Maritime History of the Great Lakes

Marine Record (Cleveland, OH), July 11, 1895, p. 10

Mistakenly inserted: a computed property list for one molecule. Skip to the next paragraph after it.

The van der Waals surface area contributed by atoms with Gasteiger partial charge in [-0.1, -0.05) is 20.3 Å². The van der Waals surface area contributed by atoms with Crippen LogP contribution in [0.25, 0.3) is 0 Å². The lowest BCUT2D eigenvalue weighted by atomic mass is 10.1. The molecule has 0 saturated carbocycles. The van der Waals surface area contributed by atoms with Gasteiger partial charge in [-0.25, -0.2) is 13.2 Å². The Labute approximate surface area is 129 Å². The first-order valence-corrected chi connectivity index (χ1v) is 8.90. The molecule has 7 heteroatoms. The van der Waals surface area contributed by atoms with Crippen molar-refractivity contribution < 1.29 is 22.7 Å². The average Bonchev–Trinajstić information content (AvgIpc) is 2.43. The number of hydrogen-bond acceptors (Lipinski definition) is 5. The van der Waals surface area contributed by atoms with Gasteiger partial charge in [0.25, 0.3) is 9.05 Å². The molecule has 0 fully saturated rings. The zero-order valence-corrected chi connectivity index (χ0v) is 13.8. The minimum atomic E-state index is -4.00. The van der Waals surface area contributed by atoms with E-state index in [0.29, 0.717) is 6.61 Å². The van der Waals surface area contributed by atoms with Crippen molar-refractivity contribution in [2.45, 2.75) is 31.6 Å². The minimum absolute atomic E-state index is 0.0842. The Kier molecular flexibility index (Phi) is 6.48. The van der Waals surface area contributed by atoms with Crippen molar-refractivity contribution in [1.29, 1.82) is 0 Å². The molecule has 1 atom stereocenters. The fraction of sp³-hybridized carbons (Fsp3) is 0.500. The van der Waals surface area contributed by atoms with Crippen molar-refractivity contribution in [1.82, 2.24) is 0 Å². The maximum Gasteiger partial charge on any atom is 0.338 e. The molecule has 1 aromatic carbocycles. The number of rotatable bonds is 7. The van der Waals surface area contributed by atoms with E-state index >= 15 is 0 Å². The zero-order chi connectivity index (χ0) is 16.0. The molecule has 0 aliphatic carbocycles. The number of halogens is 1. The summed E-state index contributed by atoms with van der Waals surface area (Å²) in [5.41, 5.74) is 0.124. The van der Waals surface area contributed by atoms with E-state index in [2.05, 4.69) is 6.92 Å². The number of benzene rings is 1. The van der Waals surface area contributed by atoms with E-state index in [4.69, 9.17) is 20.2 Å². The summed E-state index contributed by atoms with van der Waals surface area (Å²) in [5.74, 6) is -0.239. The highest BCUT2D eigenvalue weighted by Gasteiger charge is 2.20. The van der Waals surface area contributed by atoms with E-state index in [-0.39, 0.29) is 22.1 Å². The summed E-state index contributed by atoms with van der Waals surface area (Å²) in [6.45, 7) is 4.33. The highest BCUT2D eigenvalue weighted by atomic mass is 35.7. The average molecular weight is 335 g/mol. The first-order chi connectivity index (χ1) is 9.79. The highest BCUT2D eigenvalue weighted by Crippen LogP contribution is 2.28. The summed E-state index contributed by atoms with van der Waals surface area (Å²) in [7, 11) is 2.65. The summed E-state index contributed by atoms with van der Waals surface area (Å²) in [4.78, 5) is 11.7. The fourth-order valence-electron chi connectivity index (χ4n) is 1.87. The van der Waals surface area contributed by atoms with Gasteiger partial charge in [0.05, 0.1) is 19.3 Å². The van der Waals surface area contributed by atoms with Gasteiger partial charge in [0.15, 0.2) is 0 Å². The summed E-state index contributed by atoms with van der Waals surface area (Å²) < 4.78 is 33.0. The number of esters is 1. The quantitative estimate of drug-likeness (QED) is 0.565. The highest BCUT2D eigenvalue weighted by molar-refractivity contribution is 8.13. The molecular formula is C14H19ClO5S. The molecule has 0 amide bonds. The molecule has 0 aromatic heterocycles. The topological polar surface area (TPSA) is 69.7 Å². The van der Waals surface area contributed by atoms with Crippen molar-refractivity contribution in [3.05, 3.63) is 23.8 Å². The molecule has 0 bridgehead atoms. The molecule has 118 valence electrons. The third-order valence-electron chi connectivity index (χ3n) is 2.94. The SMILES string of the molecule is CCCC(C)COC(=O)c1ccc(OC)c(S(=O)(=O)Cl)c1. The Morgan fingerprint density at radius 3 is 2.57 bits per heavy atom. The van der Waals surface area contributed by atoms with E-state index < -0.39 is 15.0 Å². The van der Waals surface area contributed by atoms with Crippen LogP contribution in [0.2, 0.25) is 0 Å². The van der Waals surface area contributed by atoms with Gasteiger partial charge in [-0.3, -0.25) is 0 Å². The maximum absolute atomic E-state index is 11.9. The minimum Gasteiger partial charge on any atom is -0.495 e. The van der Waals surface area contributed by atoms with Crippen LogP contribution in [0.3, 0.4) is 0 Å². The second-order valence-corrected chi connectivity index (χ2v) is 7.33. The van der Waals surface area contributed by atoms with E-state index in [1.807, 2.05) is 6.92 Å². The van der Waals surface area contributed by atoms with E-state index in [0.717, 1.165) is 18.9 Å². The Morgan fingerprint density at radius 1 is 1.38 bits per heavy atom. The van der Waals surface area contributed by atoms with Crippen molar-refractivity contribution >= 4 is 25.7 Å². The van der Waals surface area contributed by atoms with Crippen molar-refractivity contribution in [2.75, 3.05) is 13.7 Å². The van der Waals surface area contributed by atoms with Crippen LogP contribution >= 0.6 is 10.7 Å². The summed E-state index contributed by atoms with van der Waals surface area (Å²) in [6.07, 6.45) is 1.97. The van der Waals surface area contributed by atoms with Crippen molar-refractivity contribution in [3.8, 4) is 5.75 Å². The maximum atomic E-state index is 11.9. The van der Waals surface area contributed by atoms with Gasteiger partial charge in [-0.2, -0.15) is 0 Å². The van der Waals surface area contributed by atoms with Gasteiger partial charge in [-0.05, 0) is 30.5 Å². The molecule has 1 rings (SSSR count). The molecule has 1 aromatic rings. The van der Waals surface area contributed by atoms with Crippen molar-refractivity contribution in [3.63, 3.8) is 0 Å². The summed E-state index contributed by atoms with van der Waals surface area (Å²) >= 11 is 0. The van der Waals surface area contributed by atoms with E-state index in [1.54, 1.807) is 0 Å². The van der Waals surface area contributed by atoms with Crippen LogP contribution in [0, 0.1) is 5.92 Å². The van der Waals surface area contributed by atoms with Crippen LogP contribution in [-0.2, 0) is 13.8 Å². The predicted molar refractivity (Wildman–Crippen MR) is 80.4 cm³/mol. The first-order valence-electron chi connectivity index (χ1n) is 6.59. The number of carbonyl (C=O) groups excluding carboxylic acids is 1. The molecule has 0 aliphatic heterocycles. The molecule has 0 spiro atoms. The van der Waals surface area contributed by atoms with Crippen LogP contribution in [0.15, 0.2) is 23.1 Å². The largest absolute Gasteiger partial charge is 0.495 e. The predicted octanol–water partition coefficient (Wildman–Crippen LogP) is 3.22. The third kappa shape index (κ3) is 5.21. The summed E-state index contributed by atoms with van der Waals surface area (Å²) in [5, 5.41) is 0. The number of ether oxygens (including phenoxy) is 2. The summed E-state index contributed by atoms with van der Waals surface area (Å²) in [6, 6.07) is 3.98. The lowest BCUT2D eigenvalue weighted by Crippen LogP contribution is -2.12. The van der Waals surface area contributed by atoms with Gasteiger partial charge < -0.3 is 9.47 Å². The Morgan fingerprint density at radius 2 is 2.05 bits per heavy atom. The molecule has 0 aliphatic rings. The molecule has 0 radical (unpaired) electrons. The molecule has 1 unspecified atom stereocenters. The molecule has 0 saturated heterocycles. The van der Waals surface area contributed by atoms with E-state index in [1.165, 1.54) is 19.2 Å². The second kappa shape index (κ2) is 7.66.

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EES Sahih die hike leche nO STEAM TOWING MACHINES. The automatic steam towing machines manufactured by the American Ship Windlass Co., Providence, R. I., are being so well appreciated by all who see and use them that there will in a short time be {several more in use on the Lakes and four on the Atlantic coast, practic- ally illustrating the satisfaction and safety that they afford. Besides thisit is now proposed to try them more extensively for the towing of barges and if successful in this line, as no doubt they will be, it may mean a revo- lution in the business of towiug consorts. The towing machine that the Philadelphia & Reading Railroad Company put on the steamer Lebanon isome time ago has so satisfied and pleased them that Mr. Taylor, the shipping and freight agent of the Reading colliers, has recommended the management to place it on another of their towboats, the International. The management of this transportation concern has also issued proposals to certain shipbuilders for a new tug, 170 feet long, in the specifications for which this towing machine is called for among the equipments. Mr. R.C. Viet, Superintendent of floating property of the Stand- ard Oil Company, has likewise ordered one of these machines for barge No. 58; and the Globe Iron Works, of Cleveland, who are building a 300 foot steel towing schooner for the American Transportation Company of Fairport O., will also equip her with one of these towing machines. : It is the opinion of those who are familiar with the operations of this machine—the Shaw & Speigel Auto- matic Steam Towing Machine—and who have tested Hh that it will pay for itself in from onetotwo years. The principle of the machine is well known to our readers, the steam at a specified presure, set according to the weight of the tow and probable strain, affording a cush- ion for the towing bitts so that when the strain tempor- arily exceeds a certain amount the lime is paid out, and when the tow sheers toward the tug the lineis as rapidly wound in, thus preserving a permanent and certain strain upon the towing vessel and therefore absolutely easing her machinery from jerks while rendering the tow line equally free from sudden snapping and jumping. In- surance men who. have witnessed its efficient operation are free to admit it will probably be advantageous for all consorts, tugs and steamers to be equipped with this machine. —- rr oe aa LABOR CONVENTION. President Daniel EK. Keefe, of Chicago, presided at the opening of the Fourth annual convention of the National Longshoremen’s Association of the United States, held in Milwaukee on Tuesday. After the ap- pointment of the various committees of the section the ‘address of welcome was read by Frank J. Weber, of the state Federation of Labor. Mr. Weber was particularly severe on the stevdores and the Vessel Owners’ Asso- Ciation, as well as the ‘‘grog shop owners.” A tele- gram from the San Diego (Cal.) Association of Long- shoremen wishing the national body success was read. President Keefe, in his annual address, cautioned or- ganized labor against hasty legislation or steps that would force local associations into unnecessary trouble. He strongly advised the adoption by the association of all bodies of vessel workers whose aims were the same. Sixty-five delegates were present at the opening of the session and about 40 more were expected, making 110 delegates in all. ' © “RAMIE” NOT A NEW SUBSTANCE. The newspapers of the past week have made the an- ‘nouncement that some of the sails of the yacht Defender “are to be made of a néw substance, ramie. But, never- _ theless, ramie isnot the ‘‘ néw substance ” which is here represented ; on the contrary, it is one of the very oldest known fibres in the world, traces of it having been found in the wrapping cloths of the Kgyptian mummies. -Ithas been known to the Chinese for more thana thousand years, and for this length of time they have been spinning and weaving it with rude appliances which are to-day no improvement over those of the earliest times. amie is the fibre of one or two species _of the nettle family; it is two or three times as strong as flax, and has a lustre which resembles that of silk. Perhaps one reason why it has not been successfully worked by our modern methods may be that the efforts of our experimenters have been largely to get from it a fibre with which to adulterate silk. : THE MARINE RECORD. Ramie has, however, excellent qualities of its own. It is strong, not affected by moisture, does not shrink or swell if wet, anddoes not mildew or rot. These qualities have made it evident that with a little advance in the ability to handle it, it would be available for the sails of vessels, in which all these things, shrinkage, mildew and decay are all very essential matters. The chief objection to the use of ramie is the difficulty in separating the fibres from each other. They are united in the leaf in which they grow by a tenacious gum, and any chemical which is applied to dissolve this gum weakens the fibre. New processes, however, have been found which accomplish this object more success- fully, and we may look forward toramie, both in the growing of it and its manufacture, as the most valuable industry of the future. The Chinese have been able to produce from it some exceedingly fine fabrics, but even with the cheapness of their labor these have been high in price. TRAFFIC THROUGH ST. MARY’S FALLS CANAL. The month of June shows phenomenal traffic passing through the canal during that month, outside of freight tonnage. Over the corresponding month last year there was an increase of 530 vessels passing the canal, and a large increase in registered and freight tonnage. Comparative statement with June, 1894: Registered Passages. tonnage. OG gictavad bear sreceielacptels waco eebe mice 2,875 2,637,636 SOAS eae ie aisiate sl ac ahenecer ovens arenssans tae 2,345 2,119,731 Increase 23: Saas cae ee. 530 517,905 Freight Passages. tonnage. NS OS eens eather See es eae a asees 4,614 2,209,046 OOM oe eee Wren eattoanclets a als ee Th 3,727 1,842,309 ENCLedSe. thes sy ncare epee wens 887 366,677 Number and class of vessels : Steamershs oospss v essai ccs eee 1,922 Sail irae nee ne ete seicen are herons dain ceqnenas 848 Rafts and unregistered craft ................ 105 FRotalepassamesmaanis senescence 2875 Total number of lockages................ .5- 1,050 Total registered tonnages <2. cis 7.5. segs) ss 2,637,636 MNotal freight tonnage. oy isi css sts ee sk 2,209,046 Total number of pdssages.................... 2,875 Time lock was operated, 686 hours and 18 minutes, Aggregate time consumed by vessels in passing, 1,614 hours. —_ rr 0 ce er AN APPEAL BY ERIE CANAL MEN. The canal men held a meeting in the Spaulding Ex- change, Buffalo, last Friday afternoon. The meeting was called for the purpose of.urging the enforcement of the state law, which fixes elevator charges at % ofa cent in and out. Itis claimed that “% of a cent is now being charged under the guise of ‘‘storage.’’ The charges now made against canal cargoes by the eleya- tors are ‘‘elevating and storage, 7% of a cent,’’ claimed that the storage proviso in the charges is but a trick to raise the transfer rate, as storage is charged on grain that isin the elevators but a few hours or eyen a few minutes, when the cargoes go through a prac- tically evict transfer. The resolutions which were adopted are as follows: Resolved, That we, canal forwarders and Erie canal boatmen, partners of the state in the transportation business, implore Goy. Morton and the Attorney-Gen- eral to compel the Buffaio railroad grain elevator com- bine to comply with the state’s grain elevator law, as the sums illegally collected by the said elevator com- bine for elevating canal grain amounts to $64 on a pair of canal boats loaded with wheat, $70 on corn, and $120 on oats. . Resolved, That it is this robbery on canal commerce that has forced nearly all the boatmen to tie up all their boats, while the railroadscarry out of Buffalo daily from 400,000 to 800,000 bushels of grain; and be it further kesolved, 'That we earnestly appeal to the press and to all the friends of the Erie canal to aid the movement to compel said elevator combine to elevate canal grain at the rate fixed by the statute. Resolved, 'That the secretary be instructed to forward a copy of these resolutions to Gov. Morton, also to the Attorney-General. The railroads having come toan agreement regarding the advance of grain rates, freights on the Erie canal are expected to take a jump soon. The canal men have been idle so long that they are talking of holding out A a good stiff rate to make up for the time they have ost.’ Its > ST. CLAIR CANAL RULES. The cards bearing the rules and regulations for the government of the St. Clair Flats ship canal are out. These rules were made by act of Congress of August Tf; last year, and went into effect this month. Many of the old rules are still in force, but there are also some im- portant changes. For instance, the government has concluded that the banks of the canal are wearing bet- ter than expected, and have changed the speed at which boats are allowed to pass through from five to eight miles an hour. What follows in the rules is all new: To prevent blockades in the canal or its approaches the custodian is authorized to detain any vessel at either end until, in his, opinion, a safe passage can be secured, and no one is Allowed to interfere with him while in the discharge of his duty. No person in charge of a vessel shall al- low it to enter or attempt to pass through the canal at a time when the available depth of water in the canal is not as great as the draft of the vessel, and the custo- dian is directed to announce from time to time in the daily papers the available depth of water in the canal. There would seem to be little call for this last provision. There has been no trouble of that nature in three years, or since the canal was dredged out. It is a 21-foot canal now, and it is not likely that any boats are going to load beyond 19 feet when the whole deep channel is completed. All boats are prohibited from attempting to pass through the canal in the face of running ice without the express permission of the custodian. They cannot hug the banks in passing, or deviate more from the middle of the canal than is necessary for safe navigation. This provision is of course intended to protect the sides of the canal, or the dikes, as they are called, from con- tact with the sides of boats. All boats are prohibited from obstructing the canal in any way, or from inten- tionally delaying, by slow passage through the canal or by any other means, the progress of other boats navi- gating the canal. The penalty for violation of, these rules is the old one of a fine of not more than $500 or of imprisonment of not more than six months. NOTES. THE state of Washington has a greater number of safe harbors and a longer shore line in proportion to its area than Kurope. The area of the inside tidewater is 1,258 square miles, and the total tidewater of the state is 1,576 square miles. “J THOUGHT you were going to havea ship canal to the Mississippi River,’’’? said a visitor. ‘‘We are,” re- plied a Chicagoan. ‘‘Pooh!’’ exclaimed the other. ‘What can you ship down it when there are fixed bridges?’ ‘‘Water,’’ replied the Chicagoan promptly. —Chicago Post, Exports of general merchandise from the port of New York for the week ending June 19, were valued at $3,474,048, against $7,200,542 in the preceding week and $6,449,714 for the corresponding week of last year. 'To- tal since January 1, $146,427,919 against $159,750,433 corresponding period last year. OEE De —e TRADE NOTES. *The firm of A. Schrader & Son, New York, has been. changed to A. Schrader’s Son. The business will be conducted, as heretofore, by George H. F. Schrader, and his large marine acquaintance is certain to result in prosperous times for the firm. The Steam Separator; its object, action and applica- tion, is the name of a little 36-page pamphlet issued by Charles D. Mosher. It is primarily intended as an ad- vertisement of the Mosher separator, but contains much that is equally applicable to other forms of the apparatus, and that is very useful. Sent free on appli- cation to the author, at No. 1 Broadway, New York. The World Specialty Company, of Detroit, Mich., manufacturers of the International Automatic Injector, are meeting with such a rapid sale that they are con- siderably behind their orders. They state that the great demand for this injector is due to the fact that it han- dies a much hotter water supply than any other auto- matic injector, and also that it meets the rapidly grow- ing demand for an automatic boiler feeder to work under very high steam pressures. SI aE Ot ey